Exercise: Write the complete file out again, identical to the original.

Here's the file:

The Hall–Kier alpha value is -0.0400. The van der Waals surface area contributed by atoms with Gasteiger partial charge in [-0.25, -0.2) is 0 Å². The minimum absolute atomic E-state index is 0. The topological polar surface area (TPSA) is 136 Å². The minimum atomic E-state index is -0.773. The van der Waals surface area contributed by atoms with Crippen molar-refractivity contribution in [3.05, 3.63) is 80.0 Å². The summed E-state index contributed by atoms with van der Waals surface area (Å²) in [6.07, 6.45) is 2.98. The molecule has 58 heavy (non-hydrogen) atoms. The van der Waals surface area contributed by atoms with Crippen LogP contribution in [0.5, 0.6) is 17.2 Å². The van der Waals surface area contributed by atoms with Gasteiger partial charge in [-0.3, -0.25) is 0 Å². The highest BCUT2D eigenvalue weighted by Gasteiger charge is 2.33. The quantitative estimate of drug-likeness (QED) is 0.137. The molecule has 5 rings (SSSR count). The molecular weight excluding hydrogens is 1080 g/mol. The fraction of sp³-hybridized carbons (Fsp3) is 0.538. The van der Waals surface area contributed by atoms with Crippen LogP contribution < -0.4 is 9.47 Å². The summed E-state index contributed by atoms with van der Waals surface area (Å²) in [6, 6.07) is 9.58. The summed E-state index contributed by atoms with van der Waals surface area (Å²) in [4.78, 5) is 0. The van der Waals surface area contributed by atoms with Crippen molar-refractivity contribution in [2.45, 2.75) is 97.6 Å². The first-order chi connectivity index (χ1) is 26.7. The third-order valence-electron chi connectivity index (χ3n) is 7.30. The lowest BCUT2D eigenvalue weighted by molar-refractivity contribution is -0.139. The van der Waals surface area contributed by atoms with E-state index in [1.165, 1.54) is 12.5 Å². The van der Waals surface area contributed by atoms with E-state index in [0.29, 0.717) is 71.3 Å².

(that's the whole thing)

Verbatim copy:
The Hall–Kier alpha value is -0.0400. The van der Waals surface area contributed by atoms with Gasteiger partial charge in [-0.25, -0.2) is 0 Å². The minimum absolute atomic E-state index is 0. The topological polar surface area (TPSA) is 136 Å². The minimum atomic E-state index is -0.773. The van der Waals surface area contributed by atoms with Crippen molar-refractivity contribution in [3.05, 3.63) is 80.0 Å². The summed E-state index contributed by atoms with van der Waals surface area (Å²) in [6.07, 6.45) is 2.98. The molecule has 58 heavy (non-hydrogen) atoms. The van der Waals surface area contributed by atoms with Crippen LogP contribution in [0.5, 0.6) is 17.2 Å². The van der Waals surface area contributed by atoms with Gasteiger partial charge in [-0.3, -0.25) is 0 Å². The highest BCUT2D eigenvalue weighted by Gasteiger charge is 2.33. The quantitative estimate of drug-likeness (QED) is 0.137. The molecule has 5 rings (SSSR count). The molecular weight excluding hydrogens is 1080 g/mol. The fraction of sp³-hybridized carbons (Fsp3) is 0.538. The van der Waals surface area contributed by atoms with Crippen LogP contribution < -0.4 is 9.47 Å². The summed E-state index contributed by atoms with van der Waals surface area (Å²) in [6, 6.07) is 9.58. The summed E-state index contributed by atoms with van der Waals surface area (Å²) in [4.78, 5) is 0. The van der Waals surface area contributed by atoms with Crippen molar-refractivity contribution in [2.45, 2.75) is 97.6 Å². The first-order chi connectivity index (χ1) is 26.7. The third-order valence-electron chi connectivity index (χ3n) is 7.30. The lowest BCUT2D eigenvalue weighted by molar-refractivity contribution is -0.139. The van der Waals surface area contributed by atoms with E-state index in [1.165, 1.54) is 12.5 Å². The van der Waals surface area contributed by atoms with E-state index in [0.29, 0.717) is 71.3 Å².